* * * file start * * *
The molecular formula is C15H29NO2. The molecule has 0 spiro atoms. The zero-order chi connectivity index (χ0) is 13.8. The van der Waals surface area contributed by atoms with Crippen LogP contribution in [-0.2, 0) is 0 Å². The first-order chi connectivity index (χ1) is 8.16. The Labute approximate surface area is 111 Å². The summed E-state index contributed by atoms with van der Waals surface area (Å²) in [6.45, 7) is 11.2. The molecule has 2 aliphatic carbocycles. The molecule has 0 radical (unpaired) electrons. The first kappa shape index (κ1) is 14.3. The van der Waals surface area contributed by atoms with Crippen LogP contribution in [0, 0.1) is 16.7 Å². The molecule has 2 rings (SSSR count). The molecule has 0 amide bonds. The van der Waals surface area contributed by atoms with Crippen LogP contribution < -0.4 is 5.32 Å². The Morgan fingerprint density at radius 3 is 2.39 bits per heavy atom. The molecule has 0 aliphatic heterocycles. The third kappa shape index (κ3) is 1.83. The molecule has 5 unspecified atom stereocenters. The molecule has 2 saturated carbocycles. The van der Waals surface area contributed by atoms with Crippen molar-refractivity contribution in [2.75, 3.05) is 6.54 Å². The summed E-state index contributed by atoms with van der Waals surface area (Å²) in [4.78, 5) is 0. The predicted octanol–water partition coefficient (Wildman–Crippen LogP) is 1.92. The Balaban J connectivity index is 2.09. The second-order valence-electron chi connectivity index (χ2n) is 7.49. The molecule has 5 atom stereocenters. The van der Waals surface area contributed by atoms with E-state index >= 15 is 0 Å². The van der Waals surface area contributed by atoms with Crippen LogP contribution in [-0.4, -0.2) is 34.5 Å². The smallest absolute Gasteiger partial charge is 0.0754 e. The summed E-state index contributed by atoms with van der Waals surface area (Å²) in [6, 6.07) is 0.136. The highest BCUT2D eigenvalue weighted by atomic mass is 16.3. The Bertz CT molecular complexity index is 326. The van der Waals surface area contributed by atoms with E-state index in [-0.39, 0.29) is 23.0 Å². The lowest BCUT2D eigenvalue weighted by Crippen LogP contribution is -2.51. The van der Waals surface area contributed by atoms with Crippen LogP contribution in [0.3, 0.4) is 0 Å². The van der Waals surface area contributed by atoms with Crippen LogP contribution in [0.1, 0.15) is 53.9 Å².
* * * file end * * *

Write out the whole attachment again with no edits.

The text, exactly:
The molecular formula is C15H29NO2. The molecule has 0 spiro atoms. The zero-order chi connectivity index (χ0) is 13.8. The van der Waals surface area contributed by atoms with Crippen LogP contribution in [-0.2, 0) is 0 Å². The first-order chi connectivity index (χ1) is 8.16. The Labute approximate surface area is 111 Å². The summed E-state index contributed by atoms with van der Waals surface area (Å²) in [6.45, 7) is 11.2. The molecule has 2 aliphatic carbocycles. The molecule has 0 radical (unpaired) electrons. The first kappa shape index (κ1) is 14.3. The van der Waals surface area contributed by atoms with Crippen LogP contribution in [0, 0.1) is 16.7 Å². The molecule has 2 rings (SSSR count). The molecule has 0 amide bonds. The van der Waals surface area contributed by atoms with Crippen LogP contribution < -0.4 is 5.32 Å². The Morgan fingerprint density at radius 3 is 2.39 bits per heavy atom. The molecule has 0 aliphatic heterocycles. The third kappa shape index (κ3) is 1.83. The molecule has 5 unspecified atom stereocenters. The molecule has 2 saturated carbocycles. The van der Waals surface area contributed by atoms with Crippen molar-refractivity contribution in [2.75, 3.05) is 6.54 Å². The summed E-state index contributed by atoms with van der Waals surface area (Å²) in [4.78, 5) is 0. The predicted octanol–water partition coefficient (Wildman–Crippen LogP) is 1.92. The Balaban J connectivity index is 2.09. The second-order valence-electron chi connectivity index (χ2n) is 7.49. The molecule has 5 atom stereocenters. The van der Waals surface area contributed by atoms with E-state index >= 15 is 0 Å². The van der Waals surface area contributed by atoms with Crippen LogP contribution in [-0.4, -0.2) is 34.5 Å². The smallest absolute Gasteiger partial charge is 0.0754 e. The summed E-state index contributed by atoms with van der Waals surface area (Å²) in [6, 6.07) is 0.136. The highest BCUT2D eigenvalue weighted by atomic mass is 16.3. The Bertz CT molecular complexity index is 326. The van der Waals surface area contributed by atoms with E-state index in [-0.39, 0.29) is 23.0 Å². The lowest BCUT2D eigenvalue weighted by Crippen LogP contribution is -2.51. The van der Waals surface area contributed by atoms with Crippen LogP contribution in [0.3, 0.4) is 0 Å². The van der Waals surface area contributed by atoms with Crippen LogP contribution in [0.1, 0.15) is 53.9 Å².